Economists Forecast Hog Prices Following USDA Quarterly Report

FJ Live 062620 - Alan Brugler Hogs and Pigs Report
( National Pork Board and the Pork Checkoff )

Agricultural economists shared their forecast prices for the next several quarters following the June 25 announcement of the June 2020 Quarterly Hogs and Pigs Report in a teleconference funded by the Pork Checkoff.

Using the national-base live equivalent 51-52% lean pricing system, Scott Brown, associate Extension professor at the University of Missouri-Columbia, estimated $42.50 per cwt. for first quarter 2020, $40.00 for second quarter, $40.00 for third quarter, $37 for fourth quarter and $43 for first quarter 2021. 

Lee Schulz, associate professor at Iowa State University, quoted his prices for the Iowa-Minnesota producer sold weighted average carcass base price for all purchase types series. He noted that basis forecasts along with lean hog futures prices are used to make his cash price projections. Actual prices for first and second quarter 2020 were $61 per cwt and $57 per cwt, respectively. Schulz’s prices were $51 for third quarter 2020, $53 for fourth quarter, $62 for first quarter 2021 and $69 for second quarter 2021. His 2020 price average is $55 per cwt.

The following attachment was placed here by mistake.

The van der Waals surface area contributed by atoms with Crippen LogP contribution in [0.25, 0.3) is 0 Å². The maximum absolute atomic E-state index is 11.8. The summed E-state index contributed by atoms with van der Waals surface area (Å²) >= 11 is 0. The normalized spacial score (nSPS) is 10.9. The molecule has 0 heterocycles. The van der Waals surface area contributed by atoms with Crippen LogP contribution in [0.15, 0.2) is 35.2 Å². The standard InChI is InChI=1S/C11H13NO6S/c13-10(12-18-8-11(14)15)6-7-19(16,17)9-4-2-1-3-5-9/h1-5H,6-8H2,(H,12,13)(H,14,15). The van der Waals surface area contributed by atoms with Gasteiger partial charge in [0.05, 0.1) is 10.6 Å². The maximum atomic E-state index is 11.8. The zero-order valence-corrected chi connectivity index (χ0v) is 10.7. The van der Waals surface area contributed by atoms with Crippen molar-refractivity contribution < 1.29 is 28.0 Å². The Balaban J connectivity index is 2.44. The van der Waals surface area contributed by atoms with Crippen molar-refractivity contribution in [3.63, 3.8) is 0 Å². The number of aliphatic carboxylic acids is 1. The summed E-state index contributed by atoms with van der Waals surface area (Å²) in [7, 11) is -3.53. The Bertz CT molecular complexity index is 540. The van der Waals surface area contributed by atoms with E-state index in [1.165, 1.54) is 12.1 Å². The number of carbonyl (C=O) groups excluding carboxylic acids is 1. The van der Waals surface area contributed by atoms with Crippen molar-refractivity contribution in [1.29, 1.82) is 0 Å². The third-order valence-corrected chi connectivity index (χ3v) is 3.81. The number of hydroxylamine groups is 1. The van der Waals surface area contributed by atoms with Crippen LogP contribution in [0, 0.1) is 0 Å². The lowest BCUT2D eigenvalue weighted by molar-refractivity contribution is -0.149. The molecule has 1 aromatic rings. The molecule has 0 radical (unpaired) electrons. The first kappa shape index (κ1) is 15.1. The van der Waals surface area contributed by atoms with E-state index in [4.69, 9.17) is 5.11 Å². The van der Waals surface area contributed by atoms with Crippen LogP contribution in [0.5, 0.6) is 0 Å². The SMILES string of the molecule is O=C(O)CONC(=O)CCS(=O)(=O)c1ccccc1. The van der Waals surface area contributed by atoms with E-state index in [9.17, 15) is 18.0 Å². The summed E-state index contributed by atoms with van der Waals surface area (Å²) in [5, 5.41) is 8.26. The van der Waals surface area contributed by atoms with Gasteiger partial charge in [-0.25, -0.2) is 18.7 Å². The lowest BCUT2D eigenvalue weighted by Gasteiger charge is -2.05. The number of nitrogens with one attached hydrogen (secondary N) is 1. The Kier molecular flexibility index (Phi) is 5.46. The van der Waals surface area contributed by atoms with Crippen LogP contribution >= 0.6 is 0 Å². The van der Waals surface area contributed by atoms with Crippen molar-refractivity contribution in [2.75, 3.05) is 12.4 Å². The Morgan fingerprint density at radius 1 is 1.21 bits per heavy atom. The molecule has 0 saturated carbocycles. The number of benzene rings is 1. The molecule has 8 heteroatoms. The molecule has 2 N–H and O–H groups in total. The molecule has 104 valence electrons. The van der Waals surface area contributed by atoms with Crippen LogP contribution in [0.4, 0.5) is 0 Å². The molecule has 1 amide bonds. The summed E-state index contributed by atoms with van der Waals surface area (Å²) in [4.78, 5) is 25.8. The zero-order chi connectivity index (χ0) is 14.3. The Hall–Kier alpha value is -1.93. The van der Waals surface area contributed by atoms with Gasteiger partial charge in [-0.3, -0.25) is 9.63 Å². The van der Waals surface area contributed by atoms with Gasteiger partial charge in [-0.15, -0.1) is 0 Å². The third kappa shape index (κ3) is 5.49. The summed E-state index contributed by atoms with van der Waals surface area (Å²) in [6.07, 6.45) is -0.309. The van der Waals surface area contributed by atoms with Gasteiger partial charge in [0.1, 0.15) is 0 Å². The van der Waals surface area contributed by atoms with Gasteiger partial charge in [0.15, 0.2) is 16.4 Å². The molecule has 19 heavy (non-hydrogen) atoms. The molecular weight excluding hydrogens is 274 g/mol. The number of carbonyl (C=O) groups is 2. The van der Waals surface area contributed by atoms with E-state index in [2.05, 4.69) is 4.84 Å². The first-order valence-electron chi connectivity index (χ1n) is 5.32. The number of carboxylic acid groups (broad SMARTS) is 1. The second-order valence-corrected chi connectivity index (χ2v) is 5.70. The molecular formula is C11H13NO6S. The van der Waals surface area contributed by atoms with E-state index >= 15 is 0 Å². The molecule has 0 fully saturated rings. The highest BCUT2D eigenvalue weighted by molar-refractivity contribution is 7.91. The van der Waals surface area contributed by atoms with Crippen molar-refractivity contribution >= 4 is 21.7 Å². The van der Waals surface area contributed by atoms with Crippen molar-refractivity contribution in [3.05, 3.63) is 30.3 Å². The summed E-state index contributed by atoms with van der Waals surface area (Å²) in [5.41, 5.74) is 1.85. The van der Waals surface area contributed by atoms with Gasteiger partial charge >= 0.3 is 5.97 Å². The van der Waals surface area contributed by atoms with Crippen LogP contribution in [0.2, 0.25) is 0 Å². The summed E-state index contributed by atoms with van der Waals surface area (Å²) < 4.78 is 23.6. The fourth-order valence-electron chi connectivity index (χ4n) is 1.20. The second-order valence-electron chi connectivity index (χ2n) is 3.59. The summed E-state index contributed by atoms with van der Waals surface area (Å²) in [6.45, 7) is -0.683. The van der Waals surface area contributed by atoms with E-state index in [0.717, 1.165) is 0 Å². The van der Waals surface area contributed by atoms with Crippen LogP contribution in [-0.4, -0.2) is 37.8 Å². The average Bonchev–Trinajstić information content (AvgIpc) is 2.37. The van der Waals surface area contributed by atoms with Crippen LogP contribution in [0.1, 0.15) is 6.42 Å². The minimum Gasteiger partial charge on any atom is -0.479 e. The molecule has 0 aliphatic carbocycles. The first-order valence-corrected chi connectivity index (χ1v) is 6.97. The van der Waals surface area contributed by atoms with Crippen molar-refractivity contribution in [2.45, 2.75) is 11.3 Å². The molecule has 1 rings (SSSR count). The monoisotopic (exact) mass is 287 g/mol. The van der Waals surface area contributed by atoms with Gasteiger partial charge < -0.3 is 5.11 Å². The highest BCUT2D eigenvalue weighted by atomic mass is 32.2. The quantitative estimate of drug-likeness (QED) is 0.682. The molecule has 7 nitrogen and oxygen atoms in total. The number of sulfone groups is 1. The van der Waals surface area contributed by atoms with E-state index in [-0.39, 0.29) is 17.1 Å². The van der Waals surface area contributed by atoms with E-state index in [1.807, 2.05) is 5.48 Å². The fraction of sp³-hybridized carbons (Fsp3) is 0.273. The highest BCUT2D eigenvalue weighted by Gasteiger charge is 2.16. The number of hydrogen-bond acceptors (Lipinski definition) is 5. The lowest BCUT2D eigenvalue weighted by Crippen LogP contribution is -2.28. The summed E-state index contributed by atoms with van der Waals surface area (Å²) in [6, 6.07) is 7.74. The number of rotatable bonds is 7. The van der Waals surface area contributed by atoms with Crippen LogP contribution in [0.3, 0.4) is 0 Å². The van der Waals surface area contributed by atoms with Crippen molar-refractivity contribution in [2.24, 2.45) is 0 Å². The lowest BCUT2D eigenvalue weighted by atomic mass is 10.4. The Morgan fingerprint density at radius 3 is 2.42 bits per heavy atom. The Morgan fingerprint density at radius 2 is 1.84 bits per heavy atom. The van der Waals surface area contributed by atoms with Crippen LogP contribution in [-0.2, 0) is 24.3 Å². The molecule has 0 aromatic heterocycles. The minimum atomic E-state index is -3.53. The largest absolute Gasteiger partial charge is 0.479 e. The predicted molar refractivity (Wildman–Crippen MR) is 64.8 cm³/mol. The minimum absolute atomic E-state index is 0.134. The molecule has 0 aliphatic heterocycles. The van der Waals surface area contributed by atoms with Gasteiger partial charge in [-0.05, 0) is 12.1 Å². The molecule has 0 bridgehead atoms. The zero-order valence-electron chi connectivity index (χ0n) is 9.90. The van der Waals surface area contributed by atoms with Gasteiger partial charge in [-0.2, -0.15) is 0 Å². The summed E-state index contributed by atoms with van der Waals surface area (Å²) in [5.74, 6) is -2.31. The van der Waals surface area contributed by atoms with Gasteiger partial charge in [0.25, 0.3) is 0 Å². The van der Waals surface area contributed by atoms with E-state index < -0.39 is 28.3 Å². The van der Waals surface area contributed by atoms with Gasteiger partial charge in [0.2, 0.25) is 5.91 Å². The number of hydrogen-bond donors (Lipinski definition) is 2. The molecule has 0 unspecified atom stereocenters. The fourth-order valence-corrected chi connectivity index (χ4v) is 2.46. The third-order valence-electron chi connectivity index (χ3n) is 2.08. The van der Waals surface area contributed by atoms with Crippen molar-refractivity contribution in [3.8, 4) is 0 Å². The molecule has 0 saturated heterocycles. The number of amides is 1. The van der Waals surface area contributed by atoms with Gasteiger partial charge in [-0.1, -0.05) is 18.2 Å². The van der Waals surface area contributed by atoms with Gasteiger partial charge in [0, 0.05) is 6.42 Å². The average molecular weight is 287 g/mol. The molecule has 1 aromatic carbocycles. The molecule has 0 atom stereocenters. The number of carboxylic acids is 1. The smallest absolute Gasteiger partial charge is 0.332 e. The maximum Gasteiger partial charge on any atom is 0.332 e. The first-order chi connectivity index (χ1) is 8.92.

David Miller, chief economist at Decision Innovation Solutions, based his price forecast on the producer sold national weighted average pricing system. He shared prices for first quarter 2020 at $60.85 per cwt., and second quarter at $57.76. He forecast third quarter at $52.20 and fourth quarter at $44.89. For 2021, he forecast $51.72 for first quarter and $57.76 for second quarter, assuming the packing plants get caught up on the backlog of pigs. If the backlog continues, he said he’d drop the second quarter number 10%. 

“I’m a little more bearish that the general economy turndown will be worse than I thought earlier on,” Brown said. “As I think about the report today, it’s a bad combination of more hogs than we would have anticipated and not as much adjustment to breeding inventory relative to what we would have thought. It looks to be a softer demand picture as we go through remainder of 2020.”

Read more about the June 2020 Hogs and Pigs Report.

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